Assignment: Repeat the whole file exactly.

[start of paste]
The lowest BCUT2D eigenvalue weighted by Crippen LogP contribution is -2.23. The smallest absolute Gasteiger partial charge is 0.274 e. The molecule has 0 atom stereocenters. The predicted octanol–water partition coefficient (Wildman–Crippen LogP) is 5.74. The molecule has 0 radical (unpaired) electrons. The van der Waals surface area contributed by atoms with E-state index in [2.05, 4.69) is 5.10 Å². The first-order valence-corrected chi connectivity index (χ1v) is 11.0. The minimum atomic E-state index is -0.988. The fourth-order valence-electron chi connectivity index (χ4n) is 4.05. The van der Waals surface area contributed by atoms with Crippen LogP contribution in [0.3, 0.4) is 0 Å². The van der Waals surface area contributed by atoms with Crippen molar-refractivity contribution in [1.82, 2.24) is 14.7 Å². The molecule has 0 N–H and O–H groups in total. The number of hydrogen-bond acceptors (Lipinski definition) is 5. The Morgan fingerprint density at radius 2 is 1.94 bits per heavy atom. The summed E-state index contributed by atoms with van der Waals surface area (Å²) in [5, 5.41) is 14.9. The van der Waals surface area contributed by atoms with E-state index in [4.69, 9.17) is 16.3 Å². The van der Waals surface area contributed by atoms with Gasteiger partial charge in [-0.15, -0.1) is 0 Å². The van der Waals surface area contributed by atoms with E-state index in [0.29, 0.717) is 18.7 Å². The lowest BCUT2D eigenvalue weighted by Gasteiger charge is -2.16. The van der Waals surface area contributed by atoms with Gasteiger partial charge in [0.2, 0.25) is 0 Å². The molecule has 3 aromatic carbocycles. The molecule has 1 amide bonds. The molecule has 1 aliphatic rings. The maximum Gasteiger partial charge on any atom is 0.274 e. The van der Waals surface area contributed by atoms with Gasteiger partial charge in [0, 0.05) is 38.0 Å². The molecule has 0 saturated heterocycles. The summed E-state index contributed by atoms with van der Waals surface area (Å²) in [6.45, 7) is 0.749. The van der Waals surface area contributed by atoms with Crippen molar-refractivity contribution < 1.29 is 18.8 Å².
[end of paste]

The lowest BCUT2D eigenvalue weighted by Crippen LogP contribution is -2.23. The smallest absolute Gasteiger partial charge is 0.274 e. The molecule has 0 atom stereocenters. The predicted octanol–water partition coefficient (Wildman–Crippen LogP) is 5.74. The molecule has 0 radical (unpaired) electrons. The van der Waals surface area contributed by atoms with E-state index in [2.05, 4.69) is 5.10 Å². The first-order valence-corrected chi connectivity index (χ1v) is 11.0. The minimum atomic E-state index is -0.988. The fourth-order valence-electron chi connectivity index (χ4n) is 4.05. The van der Waals surface area contributed by atoms with Crippen LogP contribution in [0.3, 0.4) is 0 Å². The van der Waals surface area contributed by atoms with Crippen molar-refractivity contribution in [1.82, 2.24) is 14.7 Å². The molecule has 0 N–H and O–H groups in total. The number of hydrogen-bond acceptors (Lipinski definition) is 5. The Morgan fingerprint density at radius 2 is 1.94 bits per heavy atom. The summed E-state index contributed by atoms with van der Waals surface area (Å²) in [5, 5.41) is 14.9. The van der Waals surface area contributed by atoms with E-state index in [4.69, 9.17) is 16.3 Å². The van der Waals surface area contributed by atoms with Gasteiger partial charge in [-0.15, -0.1) is 0 Å². The van der Waals surface area contributed by atoms with E-state index in [0.29, 0.717) is 18.7 Å². The lowest BCUT2D eigenvalue weighted by Gasteiger charge is -2.16. The van der Waals surface area contributed by atoms with Gasteiger partial charge in [0.2, 0.25) is 0 Å². The molecule has 3 aromatic carbocycles. The molecule has 1 amide bonds. The molecule has 1 aliphatic rings. The maximum Gasteiger partial charge on any atom is 0.274 e. The van der Waals surface area contributed by atoms with Gasteiger partial charge in [0, 0.05) is 38.0 Å². The molecule has 0 saturated heterocycles. The summed E-state index contributed by atoms with van der Waals surface area (Å²) in [6.45, 7) is 0.749. The van der Waals surface area contributed by atoms with Crippen molar-refractivity contribution < 1.29 is 18.8 Å².